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Britain and the EU: a negotiator's guide

Type: ReportsWritten by Miles Saltiel | Monday 14 January 2013

As Britain prepares to re-negotiate its position in the European Union, with the possibility of a full withdrawal if negotiations are unsuccessful, we outline some of the key points for negotiators to focus on. Paradoxically, the UK might well end up with a better deal if it is willing to contemplate life ‘out’, as EU negotiators are likely to stick to their guns if the UK is determined to stay ‘in’.

Britain's Borrowed-Time Bomb

Type: Think PiecesWritten by Dr Eamonn Butler | Tuesday 04 January 2011

In this article, Dr Eamonn Butler warns that the UK needs to get a grip on its welfare spending if it wants to avoid fiscal crisis. His exploration of our debt problem and possible solutions follows the release of Miles Saltiel's report for the ASI "On Borrowed Time".

Britons say no to Nanny!

Type: ReportsWritten by Dr Madsen Pirie | Monday 20 August 2012

A new Adam Smith Institute briefing paper based on a YouGov poll commissioned by the Institute reveals that large majorities of the British public reject many aspects of the nanny state and prefer to make their own decisions.

Broadband Britain

Type: ReportsWritten by ASI Staff | Friday 22 November 2002

The government's vision of 'Broadband Britain' will never be achieved without fundamental reform in telecoms regulation. The report Broadband Britain: Finding a Way Forward says that broadband could become a major driver of wealth creation within ten years, improving education and business performance. Britain lags behind, 21st out of the richest 30th countries in terms of broadband penetration. The institutes points to the need for a more aggressive regulatory regime that will deliver a level playing field for profitability in telecommunications. Opportunities created by this will give BT and its shareholders the option to review the break up of the service into two parts. One for services (Servco) and another for network infrastructure (Netco).

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Bubble trouble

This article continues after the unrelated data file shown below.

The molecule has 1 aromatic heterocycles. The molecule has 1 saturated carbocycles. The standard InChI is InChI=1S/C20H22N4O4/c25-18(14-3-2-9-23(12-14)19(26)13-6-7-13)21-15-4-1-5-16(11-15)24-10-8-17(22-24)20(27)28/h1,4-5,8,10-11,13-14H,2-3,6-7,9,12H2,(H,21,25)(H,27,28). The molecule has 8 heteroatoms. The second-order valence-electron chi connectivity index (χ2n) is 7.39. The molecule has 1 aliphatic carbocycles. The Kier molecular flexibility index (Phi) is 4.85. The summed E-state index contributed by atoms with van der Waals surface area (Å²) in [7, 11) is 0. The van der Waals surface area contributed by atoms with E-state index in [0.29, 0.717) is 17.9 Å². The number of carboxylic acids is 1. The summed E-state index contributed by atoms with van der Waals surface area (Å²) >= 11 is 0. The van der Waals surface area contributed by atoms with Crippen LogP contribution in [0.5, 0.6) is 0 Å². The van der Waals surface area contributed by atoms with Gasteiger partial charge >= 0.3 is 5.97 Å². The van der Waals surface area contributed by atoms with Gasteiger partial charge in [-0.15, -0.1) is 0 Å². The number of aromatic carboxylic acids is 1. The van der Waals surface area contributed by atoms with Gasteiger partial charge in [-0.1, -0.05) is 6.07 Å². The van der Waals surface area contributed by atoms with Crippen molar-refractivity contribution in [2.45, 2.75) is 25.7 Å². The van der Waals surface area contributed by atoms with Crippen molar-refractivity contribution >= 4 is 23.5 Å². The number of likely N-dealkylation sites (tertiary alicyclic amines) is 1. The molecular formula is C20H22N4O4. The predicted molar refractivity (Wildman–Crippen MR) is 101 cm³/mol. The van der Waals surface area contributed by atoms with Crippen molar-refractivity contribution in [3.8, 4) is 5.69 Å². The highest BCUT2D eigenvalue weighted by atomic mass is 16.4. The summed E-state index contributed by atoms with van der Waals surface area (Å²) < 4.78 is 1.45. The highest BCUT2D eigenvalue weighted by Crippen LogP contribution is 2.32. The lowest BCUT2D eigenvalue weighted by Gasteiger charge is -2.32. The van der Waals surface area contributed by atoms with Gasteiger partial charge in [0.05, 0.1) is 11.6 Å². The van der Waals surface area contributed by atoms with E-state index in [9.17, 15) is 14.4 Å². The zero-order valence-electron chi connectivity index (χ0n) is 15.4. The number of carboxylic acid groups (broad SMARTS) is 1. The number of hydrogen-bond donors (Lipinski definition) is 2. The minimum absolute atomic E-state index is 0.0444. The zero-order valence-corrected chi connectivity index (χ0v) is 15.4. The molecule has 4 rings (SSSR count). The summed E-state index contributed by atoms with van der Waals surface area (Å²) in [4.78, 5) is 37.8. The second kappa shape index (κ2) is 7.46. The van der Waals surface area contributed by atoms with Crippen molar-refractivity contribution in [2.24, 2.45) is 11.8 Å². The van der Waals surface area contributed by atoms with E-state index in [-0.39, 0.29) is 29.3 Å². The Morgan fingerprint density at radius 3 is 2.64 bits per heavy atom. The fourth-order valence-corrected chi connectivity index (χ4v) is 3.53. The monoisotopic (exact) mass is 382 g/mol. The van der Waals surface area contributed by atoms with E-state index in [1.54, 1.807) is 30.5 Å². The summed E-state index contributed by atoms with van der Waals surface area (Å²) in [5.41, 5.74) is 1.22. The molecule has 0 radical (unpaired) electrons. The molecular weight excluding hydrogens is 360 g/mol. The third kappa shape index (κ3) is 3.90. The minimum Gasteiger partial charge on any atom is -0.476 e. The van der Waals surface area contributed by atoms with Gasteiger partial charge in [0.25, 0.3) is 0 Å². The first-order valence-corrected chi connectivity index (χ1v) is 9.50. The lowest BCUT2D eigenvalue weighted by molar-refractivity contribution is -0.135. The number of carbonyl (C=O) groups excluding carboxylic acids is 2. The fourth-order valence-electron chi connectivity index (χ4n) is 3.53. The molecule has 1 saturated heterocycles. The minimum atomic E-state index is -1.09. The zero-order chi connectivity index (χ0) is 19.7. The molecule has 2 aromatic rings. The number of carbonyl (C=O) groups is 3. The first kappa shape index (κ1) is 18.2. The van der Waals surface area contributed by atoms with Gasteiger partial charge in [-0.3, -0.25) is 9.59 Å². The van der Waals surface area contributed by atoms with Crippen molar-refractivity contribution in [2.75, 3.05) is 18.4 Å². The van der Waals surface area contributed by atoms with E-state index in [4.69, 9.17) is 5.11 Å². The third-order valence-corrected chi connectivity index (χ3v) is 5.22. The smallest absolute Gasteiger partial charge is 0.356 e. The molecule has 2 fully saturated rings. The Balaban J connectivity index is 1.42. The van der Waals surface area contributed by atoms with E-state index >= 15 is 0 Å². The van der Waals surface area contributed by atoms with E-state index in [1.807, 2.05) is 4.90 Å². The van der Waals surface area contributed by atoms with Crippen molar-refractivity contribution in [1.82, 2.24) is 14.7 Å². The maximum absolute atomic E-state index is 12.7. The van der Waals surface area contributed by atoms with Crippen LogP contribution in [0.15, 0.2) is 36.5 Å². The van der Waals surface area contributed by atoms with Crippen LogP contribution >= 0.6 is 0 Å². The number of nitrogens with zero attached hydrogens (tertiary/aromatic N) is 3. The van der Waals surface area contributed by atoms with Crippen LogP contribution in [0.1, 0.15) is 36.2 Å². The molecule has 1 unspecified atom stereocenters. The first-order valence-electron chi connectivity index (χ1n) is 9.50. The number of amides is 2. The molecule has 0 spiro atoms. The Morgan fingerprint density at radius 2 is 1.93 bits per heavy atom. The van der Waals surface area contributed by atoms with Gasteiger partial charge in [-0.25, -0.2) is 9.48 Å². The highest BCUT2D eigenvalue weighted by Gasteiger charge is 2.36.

Type: Think PiecesWritten by Lawsmith | Friday 15 February 2013

The US Department of Justice's lawsuit against Standard and Poor's is misguided, says our legal writer Lawsmith. It was the market's confidence in the ratings agencies that was at fault, not the agencies themselves.

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Burning down the house: Why Help to Buy will ruin Britain's housing market

Type: ReportsWritten by Adam Smith Institute | Monday 02 September 2013

Why Help to Buy will stoke a housing bubble by boosting demand without doing anything for supply, and risk taxpayer money in the process.

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Busting welfare myths

Type: Think PiecesWritten by Geoffrey Taunton-Collins | Monday 20 May 2013

The welfare debate has roused emotions on both the left and right, and has led to some outlandish claims. Myth needs to be separated from reality. Geoffrey Taunton-Collins gives his take on what we should and shouldn’t believe.

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Butler on Museums

Type: Think PiecesWritten by Dr Eamonn Butler | Saturday 11 September 2004

The American bank robber, Willie Sutton, was asked why he persisted in robbing banks.

"That's where the money is," was his rather puzzled reply.

And why do our museums spend so much time dogging the heels of
politicians? Because in their world, government is where the money is.
After all, if you can't charge people to come in, then visitors become
no more than a necessary nuisance, wearing out the carpets and
fingering the exhibits.

Capitalism under siege

Type: Think PiecesWritten by Mikko I Arevuo | Wednesday 02 April 2014

Mikko Arevuo, a senior lecturer in strategic management and Adam Smith Institute fellow, explains the moral foundations of capitalism and what is causing the current crisis of confidence in it.

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Captive Capital

Type: ReportsWritten by Dr Barry Bracewell-Milnes | Thursday 23 November 1995

UK Capital taxes are the world's most complex, putting us at a disadvantage against EC partners. On UK and US figures, the author shows that the revenue-maximizing level for CGT is only 15% and argues for a cut to below 10%.

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